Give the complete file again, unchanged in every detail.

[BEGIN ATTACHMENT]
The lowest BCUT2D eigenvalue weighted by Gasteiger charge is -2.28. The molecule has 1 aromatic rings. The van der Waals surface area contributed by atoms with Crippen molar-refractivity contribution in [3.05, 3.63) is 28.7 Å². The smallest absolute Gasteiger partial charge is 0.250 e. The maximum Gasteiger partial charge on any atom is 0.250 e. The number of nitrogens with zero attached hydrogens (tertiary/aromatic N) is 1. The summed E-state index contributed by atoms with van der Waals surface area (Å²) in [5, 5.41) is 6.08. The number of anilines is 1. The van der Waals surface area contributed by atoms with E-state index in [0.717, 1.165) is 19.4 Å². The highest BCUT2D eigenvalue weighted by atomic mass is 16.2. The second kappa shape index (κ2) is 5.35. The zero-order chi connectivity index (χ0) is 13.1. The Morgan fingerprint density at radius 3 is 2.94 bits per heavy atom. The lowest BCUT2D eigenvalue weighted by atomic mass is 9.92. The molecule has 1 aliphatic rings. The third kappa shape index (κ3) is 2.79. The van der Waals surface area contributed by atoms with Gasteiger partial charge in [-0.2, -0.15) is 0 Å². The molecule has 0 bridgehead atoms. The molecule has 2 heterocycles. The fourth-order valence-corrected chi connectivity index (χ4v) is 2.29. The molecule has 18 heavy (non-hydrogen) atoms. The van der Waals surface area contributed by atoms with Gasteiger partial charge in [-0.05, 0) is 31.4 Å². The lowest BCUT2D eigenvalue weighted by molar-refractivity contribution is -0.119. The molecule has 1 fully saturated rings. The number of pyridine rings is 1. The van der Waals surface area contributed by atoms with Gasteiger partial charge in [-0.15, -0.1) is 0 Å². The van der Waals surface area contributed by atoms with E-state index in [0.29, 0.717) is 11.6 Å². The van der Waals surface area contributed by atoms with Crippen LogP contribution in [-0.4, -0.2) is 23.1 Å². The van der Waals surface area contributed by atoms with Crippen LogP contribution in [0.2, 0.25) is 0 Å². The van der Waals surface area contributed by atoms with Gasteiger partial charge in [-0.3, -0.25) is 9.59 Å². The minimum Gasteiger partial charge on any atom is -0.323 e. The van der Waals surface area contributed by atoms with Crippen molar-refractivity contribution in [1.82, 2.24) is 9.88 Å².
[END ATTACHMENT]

The lowest BCUT2D eigenvalue weighted by Gasteiger charge is -2.28. The molecule has 1 aromatic rings. The van der Waals surface area contributed by atoms with Crippen molar-refractivity contribution in [3.05, 3.63) is 28.7 Å². The smallest absolute Gasteiger partial charge is 0.250 e. The maximum Gasteiger partial charge on any atom is 0.250 e. The number of nitrogens with zero attached hydrogens (tertiary/aromatic N) is 1. The summed E-state index contributed by atoms with van der Waals surface area (Å²) in [5, 5.41) is 6.08. The number of anilines is 1. The van der Waals surface area contributed by atoms with E-state index in [0.717, 1.165) is 19.4 Å². The highest BCUT2D eigenvalue weighted by atomic mass is 16.2. The second kappa shape index (κ2) is 5.35. The zero-order chi connectivity index (χ0) is 13.1. The Morgan fingerprint density at radius 3 is 2.94 bits per heavy atom. The lowest BCUT2D eigenvalue weighted by atomic mass is 9.92. The molecule has 1 aliphatic rings. The third kappa shape index (κ3) is 2.79. The van der Waals surface area contributed by atoms with Gasteiger partial charge in [-0.2, -0.15) is 0 Å². The molecule has 0 bridgehead atoms. The molecule has 2 heterocycles. The fourth-order valence-corrected chi connectivity index (χ4v) is 2.29. The molecule has 18 heavy (non-hydrogen) atoms. The van der Waals surface area contributed by atoms with Gasteiger partial charge in [-0.05, 0) is 31.4 Å². The lowest BCUT2D eigenvalue weighted by molar-refractivity contribution is -0.119. The molecule has 1 fully saturated rings. The number of pyridine rings is 1. The van der Waals surface area contributed by atoms with Gasteiger partial charge in [-0.15, -0.1) is 0 Å². The van der Waals surface area contributed by atoms with E-state index in [0.29, 0.717) is 11.6 Å². The van der Waals surface area contributed by atoms with Crippen LogP contribution in [-0.4, -0.2) is 23.1 Å². The van der Waals surface area contributed by atoms with Crippen LogP contribution in [0.2, 0.25) is 0 Å². The van der Waals surface area contributed by atoms with Gasteiger partial charge in [-0.3, -0.25) is 9.59 Å². The minimum Gasteiger partial charge on any atom is -0.323 e. The van der Waals surface area contributed by atoms with Crippen molar-refractivity contribution in [1.82, 2.24) is 9.88 Å².